— Questionable Amusements and Worthy Substitutes • J. M. Judy

... for yesterday, in the Marine Fire and Life Insurance Company, we understand, amount to the almost unprecedented number of One Thousand Six Hundred, with a number of applicants whose names have not been added ...
— The Anti-Slavery Examiner, Omnibus • American Anti-Slavery Society

... their native troops. The straps of two canteens crossed on his breast; a full cartridge belt encircled his waist; he carried lightly and easily one of those twelve-pound double cordite rifles that constitute the only African life insurance. ...
— The Leopard Woman • Stewart Edward White et al

... me whether I'd go. He took it for granted. That's probably why I didn't back out. Nor did I tell him that the three life insurance companies which had foolishly and trustingly accepted me as a risk merely on the strength of a good constitution were making frantic efforts to compromise on the policies. They felt hurt, those companies: my healthy condition had ceased to appeal to them. What's a good constitution ...
— The Mystery • Stewart Edward White and Samuel Hopkins Adams

... I didn't," corrected the sheriff easily. "I've got a five-thousand policy in the Southeastern Life Insurance Company, so I reckon it's some risk to them. And, by the way, it's a ...
— Bucky O'Connor • William MacLeod Raine

... the Germans have put thirty-nine British officers in military detention barracks as a measure of reprisal for British action in refusing honors of war to crews of German submarines; the London Times states that $9,500,000 in life insurance claims has been paid to heirs of British officers thus far killed ...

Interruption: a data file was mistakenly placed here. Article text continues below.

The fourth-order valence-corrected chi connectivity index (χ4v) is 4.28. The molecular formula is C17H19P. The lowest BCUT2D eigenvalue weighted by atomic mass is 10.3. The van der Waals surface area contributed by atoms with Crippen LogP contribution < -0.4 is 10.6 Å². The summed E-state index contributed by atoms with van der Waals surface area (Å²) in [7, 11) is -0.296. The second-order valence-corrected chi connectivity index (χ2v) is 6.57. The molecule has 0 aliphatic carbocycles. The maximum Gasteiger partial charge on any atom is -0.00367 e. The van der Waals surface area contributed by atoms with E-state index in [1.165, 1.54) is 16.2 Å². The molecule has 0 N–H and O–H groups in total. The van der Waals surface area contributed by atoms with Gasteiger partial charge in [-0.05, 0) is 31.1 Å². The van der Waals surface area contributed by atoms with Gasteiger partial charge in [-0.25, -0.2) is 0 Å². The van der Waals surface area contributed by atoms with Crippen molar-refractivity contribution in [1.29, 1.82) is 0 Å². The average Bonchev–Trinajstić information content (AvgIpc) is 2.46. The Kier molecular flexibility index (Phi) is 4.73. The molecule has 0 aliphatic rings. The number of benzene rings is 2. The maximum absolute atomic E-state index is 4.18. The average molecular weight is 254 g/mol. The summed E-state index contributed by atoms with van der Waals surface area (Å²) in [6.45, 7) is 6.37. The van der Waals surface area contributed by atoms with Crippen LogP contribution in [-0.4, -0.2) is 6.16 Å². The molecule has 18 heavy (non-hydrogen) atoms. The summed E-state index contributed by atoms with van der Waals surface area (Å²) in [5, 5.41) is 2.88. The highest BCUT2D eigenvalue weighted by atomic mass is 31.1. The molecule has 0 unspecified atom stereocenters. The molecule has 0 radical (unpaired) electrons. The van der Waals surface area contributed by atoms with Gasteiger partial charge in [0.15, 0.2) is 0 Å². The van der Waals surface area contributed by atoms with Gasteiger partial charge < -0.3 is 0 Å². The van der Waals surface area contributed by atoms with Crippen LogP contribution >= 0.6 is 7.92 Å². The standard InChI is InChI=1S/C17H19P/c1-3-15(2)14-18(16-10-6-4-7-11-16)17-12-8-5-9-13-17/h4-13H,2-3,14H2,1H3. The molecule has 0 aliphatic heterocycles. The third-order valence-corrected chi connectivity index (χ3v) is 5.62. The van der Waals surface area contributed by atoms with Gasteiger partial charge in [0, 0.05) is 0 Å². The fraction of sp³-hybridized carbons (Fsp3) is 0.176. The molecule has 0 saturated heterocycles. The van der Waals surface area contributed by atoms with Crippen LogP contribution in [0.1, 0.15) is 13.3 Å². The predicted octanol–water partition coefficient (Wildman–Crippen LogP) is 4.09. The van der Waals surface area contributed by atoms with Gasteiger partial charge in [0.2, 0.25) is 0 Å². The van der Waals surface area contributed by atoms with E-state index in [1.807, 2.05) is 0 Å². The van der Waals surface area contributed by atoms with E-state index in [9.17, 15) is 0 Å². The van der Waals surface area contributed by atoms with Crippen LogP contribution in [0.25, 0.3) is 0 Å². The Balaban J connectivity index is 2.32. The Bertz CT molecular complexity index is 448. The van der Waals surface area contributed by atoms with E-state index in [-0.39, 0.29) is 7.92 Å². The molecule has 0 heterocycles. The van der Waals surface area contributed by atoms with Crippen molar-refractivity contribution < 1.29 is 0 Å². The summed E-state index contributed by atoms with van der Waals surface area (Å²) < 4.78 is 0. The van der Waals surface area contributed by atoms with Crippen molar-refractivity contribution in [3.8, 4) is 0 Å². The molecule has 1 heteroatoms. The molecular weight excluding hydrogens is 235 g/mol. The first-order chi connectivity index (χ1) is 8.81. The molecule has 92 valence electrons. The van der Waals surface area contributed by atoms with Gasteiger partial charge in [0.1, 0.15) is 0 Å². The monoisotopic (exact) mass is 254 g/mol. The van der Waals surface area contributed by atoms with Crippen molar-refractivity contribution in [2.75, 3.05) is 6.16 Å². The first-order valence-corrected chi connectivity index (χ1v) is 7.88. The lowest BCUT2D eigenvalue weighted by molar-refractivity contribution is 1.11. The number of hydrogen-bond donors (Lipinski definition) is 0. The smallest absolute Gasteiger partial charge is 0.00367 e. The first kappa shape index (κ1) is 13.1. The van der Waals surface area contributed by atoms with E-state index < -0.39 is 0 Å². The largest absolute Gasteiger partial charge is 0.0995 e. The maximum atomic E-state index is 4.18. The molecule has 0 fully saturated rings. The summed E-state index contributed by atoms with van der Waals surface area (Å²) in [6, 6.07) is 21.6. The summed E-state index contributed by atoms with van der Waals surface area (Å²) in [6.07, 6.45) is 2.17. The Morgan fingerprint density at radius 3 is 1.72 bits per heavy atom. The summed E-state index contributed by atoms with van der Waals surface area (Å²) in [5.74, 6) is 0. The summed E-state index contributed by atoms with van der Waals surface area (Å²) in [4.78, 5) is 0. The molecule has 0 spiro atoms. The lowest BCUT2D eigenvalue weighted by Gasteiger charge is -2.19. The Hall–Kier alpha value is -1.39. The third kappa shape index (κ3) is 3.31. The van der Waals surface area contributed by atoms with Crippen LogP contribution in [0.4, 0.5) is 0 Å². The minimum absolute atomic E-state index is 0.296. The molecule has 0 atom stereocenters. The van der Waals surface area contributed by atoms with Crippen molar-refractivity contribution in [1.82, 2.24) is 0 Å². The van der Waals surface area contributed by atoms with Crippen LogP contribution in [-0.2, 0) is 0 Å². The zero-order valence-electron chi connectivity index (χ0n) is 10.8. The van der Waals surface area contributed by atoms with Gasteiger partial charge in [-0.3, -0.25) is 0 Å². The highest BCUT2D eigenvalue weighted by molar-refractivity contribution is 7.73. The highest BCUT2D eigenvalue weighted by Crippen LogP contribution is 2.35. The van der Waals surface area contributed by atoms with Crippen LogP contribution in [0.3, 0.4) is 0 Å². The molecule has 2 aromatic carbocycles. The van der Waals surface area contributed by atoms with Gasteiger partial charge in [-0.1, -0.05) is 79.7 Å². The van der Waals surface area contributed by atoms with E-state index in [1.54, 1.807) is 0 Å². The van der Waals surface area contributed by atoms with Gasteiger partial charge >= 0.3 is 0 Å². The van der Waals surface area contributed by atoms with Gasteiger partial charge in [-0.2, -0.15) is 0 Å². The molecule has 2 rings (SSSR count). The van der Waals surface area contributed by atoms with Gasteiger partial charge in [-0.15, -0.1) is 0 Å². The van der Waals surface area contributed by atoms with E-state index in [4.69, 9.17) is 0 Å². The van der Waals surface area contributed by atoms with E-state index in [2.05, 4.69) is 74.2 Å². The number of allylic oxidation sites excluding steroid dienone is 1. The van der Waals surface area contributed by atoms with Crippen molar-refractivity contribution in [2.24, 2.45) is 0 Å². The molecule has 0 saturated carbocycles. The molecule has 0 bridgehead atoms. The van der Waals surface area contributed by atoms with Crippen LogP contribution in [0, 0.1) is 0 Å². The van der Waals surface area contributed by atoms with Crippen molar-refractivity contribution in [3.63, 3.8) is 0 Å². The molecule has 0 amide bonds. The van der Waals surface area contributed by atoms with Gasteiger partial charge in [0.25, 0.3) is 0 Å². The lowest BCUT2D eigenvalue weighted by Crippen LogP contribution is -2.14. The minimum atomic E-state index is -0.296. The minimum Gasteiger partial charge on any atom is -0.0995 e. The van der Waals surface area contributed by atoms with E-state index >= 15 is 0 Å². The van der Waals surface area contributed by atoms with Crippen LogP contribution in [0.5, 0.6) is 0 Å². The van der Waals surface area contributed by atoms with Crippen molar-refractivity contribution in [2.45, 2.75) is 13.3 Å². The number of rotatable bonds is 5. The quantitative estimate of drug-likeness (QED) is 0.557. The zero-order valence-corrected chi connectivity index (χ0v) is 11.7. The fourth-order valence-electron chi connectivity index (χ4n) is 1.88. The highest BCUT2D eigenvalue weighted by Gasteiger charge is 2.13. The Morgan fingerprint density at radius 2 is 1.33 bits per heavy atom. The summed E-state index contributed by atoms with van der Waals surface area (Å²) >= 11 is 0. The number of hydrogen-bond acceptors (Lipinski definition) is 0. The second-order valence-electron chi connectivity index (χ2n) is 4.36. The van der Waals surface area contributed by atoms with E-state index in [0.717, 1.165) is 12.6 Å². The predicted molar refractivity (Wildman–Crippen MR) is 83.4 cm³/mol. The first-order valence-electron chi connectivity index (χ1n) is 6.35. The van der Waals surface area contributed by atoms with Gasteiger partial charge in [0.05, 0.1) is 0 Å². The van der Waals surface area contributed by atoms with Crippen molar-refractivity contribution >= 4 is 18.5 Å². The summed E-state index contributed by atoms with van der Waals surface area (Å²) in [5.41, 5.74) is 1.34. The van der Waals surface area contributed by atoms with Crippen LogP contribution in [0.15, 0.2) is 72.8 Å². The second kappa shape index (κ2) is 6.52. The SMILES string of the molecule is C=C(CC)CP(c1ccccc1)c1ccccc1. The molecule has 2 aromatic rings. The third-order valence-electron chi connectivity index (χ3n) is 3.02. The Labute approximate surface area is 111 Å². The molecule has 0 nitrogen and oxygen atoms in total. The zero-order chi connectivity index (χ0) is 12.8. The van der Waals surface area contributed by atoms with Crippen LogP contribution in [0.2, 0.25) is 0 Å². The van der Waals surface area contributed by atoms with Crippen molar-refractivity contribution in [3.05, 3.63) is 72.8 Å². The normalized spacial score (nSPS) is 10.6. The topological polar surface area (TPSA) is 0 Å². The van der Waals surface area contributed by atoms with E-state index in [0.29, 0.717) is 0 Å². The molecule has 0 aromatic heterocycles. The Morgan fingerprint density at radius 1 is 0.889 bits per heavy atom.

— New York Times Current History; The European War, Vol 2, No. 3, June, 1915 - April-September, 1915 • Various

... banknotes drawing two per cent. a year, and loaned money on land and on goods in the Government warehouses and conducted a fire insurance business, but no insurance was paid on any property that was insured in the building where the fire broke out, and on no buildings that were not fireproof. No life insurance was allowed and no corporation or individual was allowed to carry on an insurance business and no person was permitted to insure property or life in the country in any foreign corporation, and no stock exchanges or ...
— Eurasia • Christopher Evans

... bit of property which they will probably wish to sell before they have it paid for, is disgraceful. Intelligent men should see that here is the profit in the transaction; that enough go to the wall to pay for the trouble of the rest, just as in life insurance enough die before the expected time to put money in the ...
— The Cost of Shelter • Ellen H. Richards

... consecration; but the impossible does not exist for the man who is self-confident and is willing to pay the price in time and struggle for his success or development. Later in life, the assessments are heavier in progress, as in life insurance, but that matters not to that mighty self-confidence that will not grow old while knowledge can keep ...
— The Majesty of Calmness • William George Jordan

... accidentally, while in that of the suicide death is brought on voluntarily and with a full and deliberate knowledge of its immediate consequences. Thus a man who causes his death in a fit of temporary insanity is not a felo de se, to the great grief and often trouble of the Life Insurance Companies. Nor is he left a prey to the temptations of the Kamaloka, but falls asleep ...
— Death—and After? • Annie Besant

... love for Christ, and at his graduation leaves the seminary, not to become preacher or pastor as he had once hoped, but to sow his doubts broadcast, as teacher in some college, as editor of some religious journal, as secretary of some Young Men's Christian Association, or as agent of some mutual life insurance company. This method of interpretation switches off upon some side-track of social service many a young man who otherwise would be a heroic preacher of the everlasting gospel. The theological seminaries of almost all our denominations are becoming ...